Hoping to serve her hometown that she loves, Harriett Jennings Claiborne is running for South Boston Town Council in the May 19 election.

She is one of three newcomers and six overall candidates on the ballot, running for three seats on council.

“I am running because I feel that I will be able to offer representation to a vast cross-section of our community. While South Boston is prospering, I feel that there are certain sectors of the community that have issues that need to be addressed,” Claiborne said. “I feel further that South Boston should be portrayed over the web and through advertisement as a diverse community with all different types of races, cultures and people to give the world notice that South Boston welcomes everyone to live or visit its town.”

Claiborne shared that the issue that prompted her to run for town council is her concern about the “inequitable treatment, which has been given to our youth, especially the young black males.

“This is not a matter of race,” Claiborne explained. “It is a concern about fair treatment no matter what race a person is. This is something that I feel needs to be corrected in order that any citizen, whether young or old, black or white, or any other ethnic groups are involved.”

Attracting more young professionals to South Boston is another one of Claiborne’s goals, if elected as a town councilwoman.

“I hope, along with other council members, to implement programs and advance economic and industrial development to make the town more attractive for the return of our young citizens and to bring more young professionals and youth into the community,” Claiborne said. “This is vital to the future of our community.”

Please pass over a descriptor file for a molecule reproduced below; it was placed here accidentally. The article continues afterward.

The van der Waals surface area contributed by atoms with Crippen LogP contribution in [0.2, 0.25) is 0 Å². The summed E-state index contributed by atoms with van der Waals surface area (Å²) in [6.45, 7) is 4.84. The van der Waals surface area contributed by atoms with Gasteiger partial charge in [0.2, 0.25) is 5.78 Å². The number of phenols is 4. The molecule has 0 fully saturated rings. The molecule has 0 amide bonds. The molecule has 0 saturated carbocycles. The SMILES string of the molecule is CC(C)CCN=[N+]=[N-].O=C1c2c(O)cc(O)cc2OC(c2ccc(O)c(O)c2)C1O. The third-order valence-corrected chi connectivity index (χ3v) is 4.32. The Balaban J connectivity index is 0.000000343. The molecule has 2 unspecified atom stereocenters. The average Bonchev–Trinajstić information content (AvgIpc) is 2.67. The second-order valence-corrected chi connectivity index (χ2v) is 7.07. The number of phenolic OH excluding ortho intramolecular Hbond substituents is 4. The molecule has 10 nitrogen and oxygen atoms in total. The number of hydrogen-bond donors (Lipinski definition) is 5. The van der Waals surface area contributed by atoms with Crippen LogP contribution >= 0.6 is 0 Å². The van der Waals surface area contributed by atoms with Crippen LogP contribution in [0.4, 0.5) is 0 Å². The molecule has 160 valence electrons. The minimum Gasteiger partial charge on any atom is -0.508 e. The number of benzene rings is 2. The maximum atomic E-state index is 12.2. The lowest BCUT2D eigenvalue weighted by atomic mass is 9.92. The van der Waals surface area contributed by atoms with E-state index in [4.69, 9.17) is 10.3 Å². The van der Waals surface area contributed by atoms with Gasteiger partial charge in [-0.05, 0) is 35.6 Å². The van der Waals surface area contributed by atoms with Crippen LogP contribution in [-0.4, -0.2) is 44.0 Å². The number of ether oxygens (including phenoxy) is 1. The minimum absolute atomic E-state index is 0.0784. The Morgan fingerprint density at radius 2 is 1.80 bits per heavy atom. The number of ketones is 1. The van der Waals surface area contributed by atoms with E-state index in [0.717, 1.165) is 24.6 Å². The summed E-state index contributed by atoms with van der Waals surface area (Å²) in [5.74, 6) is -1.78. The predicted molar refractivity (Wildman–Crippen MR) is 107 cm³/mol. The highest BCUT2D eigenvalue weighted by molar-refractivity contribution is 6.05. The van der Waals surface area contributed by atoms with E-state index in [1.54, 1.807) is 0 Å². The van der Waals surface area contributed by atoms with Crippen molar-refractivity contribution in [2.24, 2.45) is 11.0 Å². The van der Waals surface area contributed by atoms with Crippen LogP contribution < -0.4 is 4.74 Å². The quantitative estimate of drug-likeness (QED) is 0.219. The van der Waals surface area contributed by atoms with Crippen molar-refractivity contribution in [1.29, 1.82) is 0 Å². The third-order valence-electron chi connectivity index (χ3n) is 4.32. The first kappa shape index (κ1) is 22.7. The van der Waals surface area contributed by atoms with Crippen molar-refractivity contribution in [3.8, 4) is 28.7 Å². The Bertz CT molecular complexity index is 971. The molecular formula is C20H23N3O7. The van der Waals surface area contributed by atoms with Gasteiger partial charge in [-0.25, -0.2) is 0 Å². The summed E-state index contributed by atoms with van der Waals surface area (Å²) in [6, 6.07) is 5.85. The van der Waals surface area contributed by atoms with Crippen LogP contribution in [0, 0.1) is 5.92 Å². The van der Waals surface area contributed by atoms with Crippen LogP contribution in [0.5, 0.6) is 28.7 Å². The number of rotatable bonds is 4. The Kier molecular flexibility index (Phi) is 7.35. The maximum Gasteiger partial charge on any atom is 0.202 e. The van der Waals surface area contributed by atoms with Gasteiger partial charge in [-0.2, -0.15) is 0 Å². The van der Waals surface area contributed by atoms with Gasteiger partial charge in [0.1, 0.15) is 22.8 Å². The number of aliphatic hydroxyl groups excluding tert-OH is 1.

Claiborne works at Halifax County High School, where she is an administrative assistant to assistant principal Ryan Russell. She said her conversations with the students have given her insights about what the town needs to do to get them to return to South Boston after college and raise their families here.

The town council candidate also aims to get community members more involved in the town government.

“I hope to bring the community closer together in regards to the neighborhoods and different organizations and have more diverse involvement of different sectors of the community in town government,” Claiborne said.

Although she would be a newcomer to town council, Claiborne has served on the South Boston Planning Commission for 18 years and is a past member of the Vision 20/20 committee for the town of South Boston. She also is a member of First Baptist Church on Ferry Street, where she serves on numerous choirs and in several church organizations.

Claiborne is proud of her South Boston upbringing. She was raised in the Wagon Factory/Churchill community. She graduated from Washington Coleman Elementary School and Mary M. Bethune High School. Claiborne also is a graduate of Averett University, where she holds a bachelor’s degree in business administration. She also has completed one year toward a master of business administration degree at Averett.

Claiborne is married to attorney William Bryant Claiborne, who is a member of the Halifax County Board of Supervisors. The couple has one child, LaNessa E. West, who is assistant head of the lower school at The Collegiate School in Richmond, and one son-in-law, Dr. Nathaniel D. West, assistant professor of religion in the theology department at Virginia Union University in Richmond. The couple also has two grandchildren, Nathan West, who is a rising sophomore at Old Dominion University in Norfolk, and Nadia West, who is a rising senior at The Collegiate School in Richmond.

Claiborne also has three siblings, Edith Cawthon, Henry Jennings Jr. and Pastor Hayward Jennings, who are current South Boston residents.

All in all, Claiborne said she loves people, loves her hometown and wants to see it grow and prosper.

“I am progressive, and I want to see South Boston move forward in order to enhance future growth,” Claiborne said.